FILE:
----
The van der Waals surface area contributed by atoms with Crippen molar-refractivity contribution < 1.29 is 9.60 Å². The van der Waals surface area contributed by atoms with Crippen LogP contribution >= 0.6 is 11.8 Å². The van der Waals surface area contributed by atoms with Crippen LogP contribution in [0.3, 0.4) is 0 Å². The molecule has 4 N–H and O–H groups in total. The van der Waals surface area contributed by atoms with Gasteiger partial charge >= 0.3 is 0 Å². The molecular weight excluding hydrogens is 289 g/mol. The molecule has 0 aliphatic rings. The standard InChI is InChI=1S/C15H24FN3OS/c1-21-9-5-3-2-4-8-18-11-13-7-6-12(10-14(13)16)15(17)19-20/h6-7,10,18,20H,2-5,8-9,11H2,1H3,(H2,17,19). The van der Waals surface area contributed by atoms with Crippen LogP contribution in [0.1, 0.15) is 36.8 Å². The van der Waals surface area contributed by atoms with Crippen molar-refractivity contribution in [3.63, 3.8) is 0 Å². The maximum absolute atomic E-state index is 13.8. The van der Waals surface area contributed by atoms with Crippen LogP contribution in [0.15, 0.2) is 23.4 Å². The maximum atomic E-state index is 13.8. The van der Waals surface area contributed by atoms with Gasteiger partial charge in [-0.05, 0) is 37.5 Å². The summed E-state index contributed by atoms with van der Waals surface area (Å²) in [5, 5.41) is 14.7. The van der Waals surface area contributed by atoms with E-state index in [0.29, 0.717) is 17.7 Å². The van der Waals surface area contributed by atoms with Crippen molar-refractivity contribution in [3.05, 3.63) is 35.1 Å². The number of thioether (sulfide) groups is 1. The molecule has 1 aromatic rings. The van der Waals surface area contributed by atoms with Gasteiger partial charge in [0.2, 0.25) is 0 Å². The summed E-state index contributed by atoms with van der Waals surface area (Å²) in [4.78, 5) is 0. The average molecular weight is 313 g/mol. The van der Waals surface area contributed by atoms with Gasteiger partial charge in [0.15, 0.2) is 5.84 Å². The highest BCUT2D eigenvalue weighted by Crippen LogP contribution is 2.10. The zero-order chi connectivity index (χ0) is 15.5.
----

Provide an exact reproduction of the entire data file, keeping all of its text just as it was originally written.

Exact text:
The van der Waals surface area contributed by atoms with Crippen molar-refractivity contribution < 1.29 is 9.60 Å². The van der Waals surface area contributed by atoms with Crippen LogP contribution >= 0.6 is 11.8 Å². The van der Waals surface area contributed by atoms with Crippen LogP contribution in [0.3, 0.4) is 0 Å². The molecule has 4 N–H and O–H groups in total. The van der Waals surface area contributed by atoms with Gasteiger partial charge >= 0.3 is 0 Å². The molecular weight excluding hydrogens is 289 g/mol. The molecule has 0 aliphatic rings. The standard InChI is InChI=1S/C15H24FN3OS/c1-21-9-5-3-2-4-8-18-11-13-7-6-12(10-14(13)16)15(17)19-20/h6-7,10,18,20H,2-5,8-9,11H2,1H3,(H2,17,19). The van der Waals surface area contributed by atoms with Crippen LogP contribution in [0.1, 0.15) is 36.8 Å². The van der Waals surface area contributed by atoms with Crippen molar-refractivity contribution in [3.63, 3.8) is 0 Å². The maximum absolute atomic E-state index is 13.8. The van der Waals surface area contributed by atoms with Crippen LogP contribution in [0.15, 0.2) is 23.4 Å². The maximum atomic E-state index is 13.8. The van der Waals surface area contributed by atoms with Gasteiger partial charge in [-0.05, 0) is 37.5 Å². The summed E-state index contributed by atoms with van der Waals surface area (Å²) in [5, 5.41) is 14.7. The van der Waals surface area contributed by atoms with E-state index in [0.29, 0.717) is 17.7 Å². The van der Waals surface area contributed by atoms with Crippen molar-refractivity contribution in [3.05, 3.63) is 35.1 Å². The number of thioether (sulfide) groups is 1. The molecule has 1 aromatic rings. The van der Waals surface area contributed by atoms with Gasteiger partial charge in [0.2, 0.25) is 0 Å². The summed E-state index contributed by atoms with van der Waals surface area (Å²) in [4.78, 5) is 0. The average molecular weight is 313 g/mol. The van der Waals surface area contributed by atoms with Gasteiger partial charge in [0.15, 0.2) is 5.84 Å². The highest BCUT2D eigenvalue weighted by Crippen LogP contribution is 2.10. The zero-order chi connectivity index (χ0) is 15.5.